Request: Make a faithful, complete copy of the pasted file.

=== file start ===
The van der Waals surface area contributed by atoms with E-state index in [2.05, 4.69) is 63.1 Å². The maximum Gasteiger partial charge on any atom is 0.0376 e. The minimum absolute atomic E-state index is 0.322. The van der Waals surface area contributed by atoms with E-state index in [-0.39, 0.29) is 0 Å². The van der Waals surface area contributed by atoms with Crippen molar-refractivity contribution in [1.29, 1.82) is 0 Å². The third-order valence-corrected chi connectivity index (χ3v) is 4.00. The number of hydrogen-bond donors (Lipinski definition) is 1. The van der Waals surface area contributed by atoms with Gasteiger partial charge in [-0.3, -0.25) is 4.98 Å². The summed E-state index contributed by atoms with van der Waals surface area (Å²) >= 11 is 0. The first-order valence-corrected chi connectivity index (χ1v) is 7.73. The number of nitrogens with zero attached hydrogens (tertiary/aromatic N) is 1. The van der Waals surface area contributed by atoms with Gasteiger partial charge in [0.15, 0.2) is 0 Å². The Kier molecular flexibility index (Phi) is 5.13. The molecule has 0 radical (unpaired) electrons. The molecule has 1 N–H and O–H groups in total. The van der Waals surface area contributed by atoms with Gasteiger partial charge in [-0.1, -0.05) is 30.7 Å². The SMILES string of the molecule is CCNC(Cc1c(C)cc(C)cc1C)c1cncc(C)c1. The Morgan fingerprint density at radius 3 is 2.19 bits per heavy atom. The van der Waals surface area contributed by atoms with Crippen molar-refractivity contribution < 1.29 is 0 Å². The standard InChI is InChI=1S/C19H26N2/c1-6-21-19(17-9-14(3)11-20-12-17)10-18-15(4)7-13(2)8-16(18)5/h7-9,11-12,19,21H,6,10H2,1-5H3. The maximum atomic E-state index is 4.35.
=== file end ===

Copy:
The van der Waals surface area contributed by atoms with E-state index in [2.05, 4.69) is 63.1 Å². The maximum Gasteiger partial charge on any atom is 0.0376 e. The minimum absolute atomic E-state index is 0.322. The van der Waals surface area contributed by atoms with E-state index in [-0.39, 0.29) is 0 Å². The van der Waals surface area contributed by atoms with Crippen molar-refractivity contribution in [1.29, 1.82) is 0 Å². The third-order valence-corrected chi connectivity index (χ3v) is 4.00. The number of hydrogen-bond donors (Lipinski definition) is 1. The van der Waals surface area contributed by atoms with Gasteiger partial charge in [-0.3, -0.25) is 4.98 Å². The summed E-state index contributed by atoms with van der Waals surface area (Å²) >= 11 is 0. The first-order valence-corrected chi connectivity index (χ1v) is 7.73. The number of nitrogens with zero attached hydrogens (tertiary/aromatic N) is 1. The van der Waals surface area contributed by atoms with Gasteiger partial charge in [0.15, 0.2) is 0 Å². The Kier molecular flexibility index (Phi) is 5.13. The molecule has 0 radical (unpaired) electrons. The molecule has 1 N–H and O–H groups in total. The van der Waals surface area contributed by atoms with Gasteiger partial charge in [-0.1, -0.05) is 30.7 Å². The SMILES string of the molecule is CCNC(Cc1c(C)cc(C)cc1C)c1cncc(C)c1. The Morgan fingerprint density at radius 3 is 2.19 bits per heavy atom. The van der Waals surface area contributed by atoms with Crippen molar-refractivity contribution < 1.29 is 0 Å². The standard InChI is InChI=1S/C19H26N2/c1-6-21-19(17-9-14(3)11-20-12-17)10-18-15(4)7-13(2)8-16(18)5/h7-9,11-12,19,21H,6,10H2,1-5H3. The maximum atomic E-state index is 4.35.